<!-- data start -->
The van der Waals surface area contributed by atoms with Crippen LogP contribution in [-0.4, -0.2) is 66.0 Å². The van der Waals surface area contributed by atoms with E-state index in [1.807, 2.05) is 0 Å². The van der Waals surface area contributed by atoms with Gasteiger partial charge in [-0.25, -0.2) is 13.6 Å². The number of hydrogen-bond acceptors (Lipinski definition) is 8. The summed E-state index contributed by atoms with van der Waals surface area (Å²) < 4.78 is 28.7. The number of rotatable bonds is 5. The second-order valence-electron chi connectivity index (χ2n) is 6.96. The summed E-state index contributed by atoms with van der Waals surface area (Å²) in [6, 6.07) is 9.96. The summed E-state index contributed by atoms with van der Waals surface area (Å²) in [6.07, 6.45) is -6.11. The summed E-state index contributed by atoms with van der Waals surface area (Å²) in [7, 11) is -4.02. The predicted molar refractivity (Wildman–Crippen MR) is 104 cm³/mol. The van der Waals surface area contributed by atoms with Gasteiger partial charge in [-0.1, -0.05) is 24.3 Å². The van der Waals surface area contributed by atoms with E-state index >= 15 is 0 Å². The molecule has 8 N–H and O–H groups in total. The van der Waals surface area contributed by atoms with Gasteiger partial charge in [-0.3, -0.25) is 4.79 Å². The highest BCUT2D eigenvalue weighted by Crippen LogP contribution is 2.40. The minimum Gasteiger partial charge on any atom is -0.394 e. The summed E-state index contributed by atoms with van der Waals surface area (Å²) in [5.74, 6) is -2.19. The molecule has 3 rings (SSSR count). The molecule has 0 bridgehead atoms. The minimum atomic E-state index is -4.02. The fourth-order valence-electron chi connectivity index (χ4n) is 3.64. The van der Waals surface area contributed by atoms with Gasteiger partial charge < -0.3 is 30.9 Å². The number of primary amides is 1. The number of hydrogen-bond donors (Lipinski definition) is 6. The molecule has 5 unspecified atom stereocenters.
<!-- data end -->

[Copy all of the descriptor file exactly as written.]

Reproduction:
The van der Waals surface area contributed by atoms with Crippen LogP contribution in [-0.4, -0.2) is 66.0 Å². The van der Waals surface area contributed by atoms with E-state index in [1.807, 2.05) is 0 Å². The van der Waals surface area contributed by atoms with Gasteiger partial charge in [-0.25, -0.2) is 13.6 Å². The number of hydrogen-bond acceptors (Lipinski definition) is 8. The summed E-state index contributed by atoms with van der Waals surface area (Å²) < 4.78 is 28.7. The number of rotatable bonds is 5. The second-order valence-electron chi connectivity index (χ2n) is 6.96. The summed E-state index contributed by atoms with van der Waals surface area (Å²) in [6, 6.07) is 9.96. The summed E-state index contributed by atoms with van der Waals surface area (Å²) in [6.07, 6.45) is -6.11. The summed E-state index contributed by atoms with van der Waals surface area (Å²) in [7, 11) is -4.02. The predicted molar refractivity (Wildman–Crippen MR) is 104 cm³/mol. The van der Waals surface area contributed by atoms with Gasteiger partial charge in [-0.1, -0.05) is 24.3 Å². The van der Waals surface area contributed by atoms with E-state index >= 15 is 0 Å². The molecule has 8 N–H and O–H groups in total. The van der Waals surface area contributed by atoms with Gasteiger partial charge in [-0.3, -0.25) is 4.79 Å². The highest BCUT2D eigenvalue weighted by Crippen LogP contribution is 2.40. The minimum Gasteiger partial charge on any atom is -0.394 e. The summed E-state index contributed by atoms with van der Waals surface area (Å²) in [5.74, 6) is -2.19. The molecule has 3 rings (SSSR count). The molecule has 0 bridgehead atoms. The minimum atomic E-state index is -4.02. The fourth-order valence-electron chi connectivity index (χ4n) is 3.64. The van der Waals surface area contributed by atoms with Gasteiger partial charge < -0.3 is 30.9 Å². The number of primary amides is 1. The number of hydrogen-bond donors (Lipinski definition) is 6. The molecule has 5 unspecified atom stereocenters.